“Lower down for a breath and then come back up again!”
We’re called into yet another backbend, and I press myself back up, only this one’s tough. This time, from my arc, I don’t even care to look through the back windows. Suddenly, it doesn’t matter who’s in the sky or whether anyone is saying hi. I might be up, but what I feel is stuck!
Why can’t I straighten my arms? And why does my back still balk when I bend? My body cries and sweats its tears, and I wonder what in the world is wrong. Surely, I have to fix something, but I’m not sure what.
“Soften your face,” the instructor says. “And while you’re at it, try softening that voice inside of you, too.”
Apparently, my thoughts have reached the instructor’s ears. Or maybe I’m in the company of others with similar thoughts, and they’ve echoed loud enough for her to hear?
“Sometimes what needs softening,” she continues, “is the way that we speak to ourselves.”
All day today, I had not spoken to myself in the kindest of ways. One thought had tumbled over the other until my own view had turned as upside down as the one outside the back windows. And because of this, I almost hadn’t made it to yoga. But at the very last moment, I had changed my mind. I’d shown up for the chance to turn my view around.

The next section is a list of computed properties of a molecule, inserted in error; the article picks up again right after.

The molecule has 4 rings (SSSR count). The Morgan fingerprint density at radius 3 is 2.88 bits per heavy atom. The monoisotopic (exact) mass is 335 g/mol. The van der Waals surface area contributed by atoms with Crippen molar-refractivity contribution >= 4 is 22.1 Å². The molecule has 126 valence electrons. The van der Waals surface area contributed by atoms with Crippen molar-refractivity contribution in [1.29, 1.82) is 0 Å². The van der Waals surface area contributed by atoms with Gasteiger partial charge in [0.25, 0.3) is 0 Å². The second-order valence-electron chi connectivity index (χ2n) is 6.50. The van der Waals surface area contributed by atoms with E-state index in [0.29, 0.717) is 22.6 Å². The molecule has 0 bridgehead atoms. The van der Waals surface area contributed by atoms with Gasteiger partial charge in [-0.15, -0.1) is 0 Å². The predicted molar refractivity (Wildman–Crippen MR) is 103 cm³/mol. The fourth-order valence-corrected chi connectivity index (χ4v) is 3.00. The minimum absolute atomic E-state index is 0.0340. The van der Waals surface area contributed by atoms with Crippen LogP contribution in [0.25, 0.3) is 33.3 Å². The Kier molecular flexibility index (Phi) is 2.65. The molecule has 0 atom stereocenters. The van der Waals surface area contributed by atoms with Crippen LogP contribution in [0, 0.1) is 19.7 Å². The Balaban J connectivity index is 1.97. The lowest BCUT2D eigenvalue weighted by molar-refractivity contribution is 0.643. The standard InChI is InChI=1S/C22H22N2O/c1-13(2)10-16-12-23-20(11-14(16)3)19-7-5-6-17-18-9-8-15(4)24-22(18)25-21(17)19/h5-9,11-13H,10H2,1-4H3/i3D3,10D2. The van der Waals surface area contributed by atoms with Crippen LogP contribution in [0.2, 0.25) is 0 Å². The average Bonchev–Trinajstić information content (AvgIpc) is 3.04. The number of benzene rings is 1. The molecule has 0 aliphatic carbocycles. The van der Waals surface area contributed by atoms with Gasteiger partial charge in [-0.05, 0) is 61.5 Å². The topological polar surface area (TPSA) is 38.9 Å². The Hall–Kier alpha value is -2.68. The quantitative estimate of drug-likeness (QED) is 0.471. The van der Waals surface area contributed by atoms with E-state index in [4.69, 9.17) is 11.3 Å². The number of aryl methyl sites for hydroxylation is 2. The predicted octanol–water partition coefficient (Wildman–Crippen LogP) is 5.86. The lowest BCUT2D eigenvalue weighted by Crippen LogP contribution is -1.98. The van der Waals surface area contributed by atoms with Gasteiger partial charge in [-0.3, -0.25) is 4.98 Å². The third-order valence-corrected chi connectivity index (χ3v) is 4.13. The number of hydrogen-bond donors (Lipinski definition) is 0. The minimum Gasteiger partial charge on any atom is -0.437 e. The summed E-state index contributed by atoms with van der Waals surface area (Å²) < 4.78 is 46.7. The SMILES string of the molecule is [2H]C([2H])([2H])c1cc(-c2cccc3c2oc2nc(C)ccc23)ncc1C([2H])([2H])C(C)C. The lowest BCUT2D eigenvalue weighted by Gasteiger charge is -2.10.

We’re ready to lift into our last backbend, and this time the instructor asks us to lift up with some compassion.
“Bring compassion to this pose,” she says. “And while you’re at it, try bringing some compassion to yourself, too.”
Self-compassion, for me, is like a backbend. It’s not something that’s exactly been my forte, either. For me, self-compassion has been a learned skill, and, just like my backbend, it’s been a skill that’s taken a lot of work and encouragement. And so I’m extra glad for tonight’s reminders in Wheel.
I lift into the ending backbend, the one in which I usually feel something happen. And, sure enough, as soon as I’m up, I feel an electric energy charge through my body. Its current travels up my arms and over my shoulders, through my legs and across my hips, around my belly and into my chest.